Even though I have always in one way or another supported independence, I used to be quite shy about it.  It's hard to come out into the open and state clearly what you believe in.  There's a fear of being stigmatised, of being mis-understood, of being looked at differently by those you know, of being accused of hating others and simply searching for someone else to blame.
And sometimes those things do happen, but they are born from the ignorance of others.  I know that I'm not looking to blame anyone, I just want the future to be better, and believe that making decisions for ourselves is the best way to achieve that.  And by letting others know, I hope it will make them more open to a new way of thinking.

One of the most important things in life is to trust in your own judgement, and to not worry yourself with what others do.  The majority of people might disagree, but I don’t want to follow the crowd to somewhere I don't want to go.

I want to walk my path.

And, having the certainty that I won't be swayed by the baseless impressions of others when I complete my ballot, I can honestly say, it’s great to be different.

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Sunday, 6 October 2013

Why Lib Dems should support Independence

In 2010 the Liberal Democrats created a manifesto which was popular enough to earn 23% of the vote in that year’s UK general election.
It contained many ideas which resonated with voters.  A mansion tax for properties worth over £2 million pounds, protecting civil liberties, preventing the renewal of Trident, breaking up the banks, setting the minimum wage to the same level for all workers over 16, replacing council tax with a local form of income tax, voting rights for 16 year olds, a fully elected second chamber, a written, codified constitution and the phasing out of taxes on learning (also known as tuition fees).

You just can't win at Westminster if you aren't New Labour or Tory
Unfortunately, despite holding the balance of power at Westminster, the vast majority of these reforms were neutered or lost.  Tuition fees trebled where they were in place.  VAT was increased despite liberal MPs campaigning for it to remain low.  The mansion tax was replaced by a tax cut for millionaires.  Average wages plummeted as the promised equalisation of the minimum wage was quietly forgotten.  Support for the party diminished.
So why did so many of these policies fail to materialise?
The system at Westminster is extremely resistant to change.

The powers that be who are in charge of the two major parties made sure that the status quo was protected.  Trident was going to be renewed.  The ‘too big to fail’ banks were going to maintain their influence.  Funding local authorities with a tax based upon ability to pay was going to be blocked.  Measures enhancing workers rights were going to be denied.  The unelected House of Lords was going to be protected.  Higher education was going to be taxed and a written constitution that would hold those in power to account was never going to be created.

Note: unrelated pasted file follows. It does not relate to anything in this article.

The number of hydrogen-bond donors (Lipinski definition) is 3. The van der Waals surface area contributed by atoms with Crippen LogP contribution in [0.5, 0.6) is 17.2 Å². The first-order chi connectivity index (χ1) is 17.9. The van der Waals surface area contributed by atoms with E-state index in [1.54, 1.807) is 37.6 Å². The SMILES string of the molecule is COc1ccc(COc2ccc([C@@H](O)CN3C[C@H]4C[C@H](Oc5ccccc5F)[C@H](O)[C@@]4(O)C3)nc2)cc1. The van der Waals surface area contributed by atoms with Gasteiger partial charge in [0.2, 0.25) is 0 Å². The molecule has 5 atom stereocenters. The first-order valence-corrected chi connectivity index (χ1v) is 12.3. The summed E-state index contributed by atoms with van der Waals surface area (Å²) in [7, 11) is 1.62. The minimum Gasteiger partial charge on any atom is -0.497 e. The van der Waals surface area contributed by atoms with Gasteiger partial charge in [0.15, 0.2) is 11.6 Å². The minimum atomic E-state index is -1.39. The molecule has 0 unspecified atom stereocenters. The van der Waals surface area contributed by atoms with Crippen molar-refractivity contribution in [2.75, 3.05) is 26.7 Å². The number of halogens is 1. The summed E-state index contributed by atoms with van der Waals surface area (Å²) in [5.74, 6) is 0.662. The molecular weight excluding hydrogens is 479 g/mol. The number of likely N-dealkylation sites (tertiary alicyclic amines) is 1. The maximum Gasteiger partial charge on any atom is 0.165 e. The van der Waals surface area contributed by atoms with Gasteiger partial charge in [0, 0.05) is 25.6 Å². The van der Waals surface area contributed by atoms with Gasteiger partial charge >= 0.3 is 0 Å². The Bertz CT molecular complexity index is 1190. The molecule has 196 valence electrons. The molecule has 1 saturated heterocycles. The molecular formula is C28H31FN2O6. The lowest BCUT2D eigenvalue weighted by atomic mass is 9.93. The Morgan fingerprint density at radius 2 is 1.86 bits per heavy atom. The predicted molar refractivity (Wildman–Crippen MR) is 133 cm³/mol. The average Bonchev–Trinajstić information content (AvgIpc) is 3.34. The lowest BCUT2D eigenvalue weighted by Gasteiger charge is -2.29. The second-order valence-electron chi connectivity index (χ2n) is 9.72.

We think this is a dramatisation...
Some blame Nick Clegg, the Liberal Democrat leader, for limiting his party’s ambitions and thus dulling the popular support necessary to enact change.  I feel that he is simply a realist.  He knew that wholesale change of Westminster wasn’t possible and thus aimed to enact all the reforms that he could.  But at Westminster that isn’t a lot.
So what does this have to do with Scottish Independence?  In Scotland we have a more proportional alternative.  Since our parliament was reconvened in 1999, we have seen Labour, the SNP, the Conservatives, the Liberals and even the Green Party hold the balance of power in various votes at different times.  The frequency and significance of these events have coincided with the support each party has held, meaning that greater popular support has translated to greater ability to enact change.
Is this really the union want you want to protect?
Look again at the list featured at the top of this blog.  Would any of them be impossible in an independent Scotland?  Could we not have tax reform?  Could we not guarantee civil liberties with a codified constitution?  Is it impossible for us to reform the banking sector, or ensure that an honest day’s work receives and honest day’s pay, or have a fully elected parliamentary system?  Would we be paying for military bases in over 80 countries, taking part in illegal wars or funding weapons of mass destruction?  Would any of these policies make a party unelectable in Scotland?
Westminster needs a jolt if it is ever to reform and Scottish Independence can provide that.  We can lead by example and prove that the ‘good cop, bad cop’ routine that New Labour and the Conservatives engage in doesn’t have to be the only way.  We can inspire more people to get involved in how their country is run and ensure that special interest groups and party donors don’t dictate policy.
The Liberal Democrat manifesto of 2010 had no chance of winning Westminster, no matter how many people voted for it.  But it could win in Scotland…if we’re independent.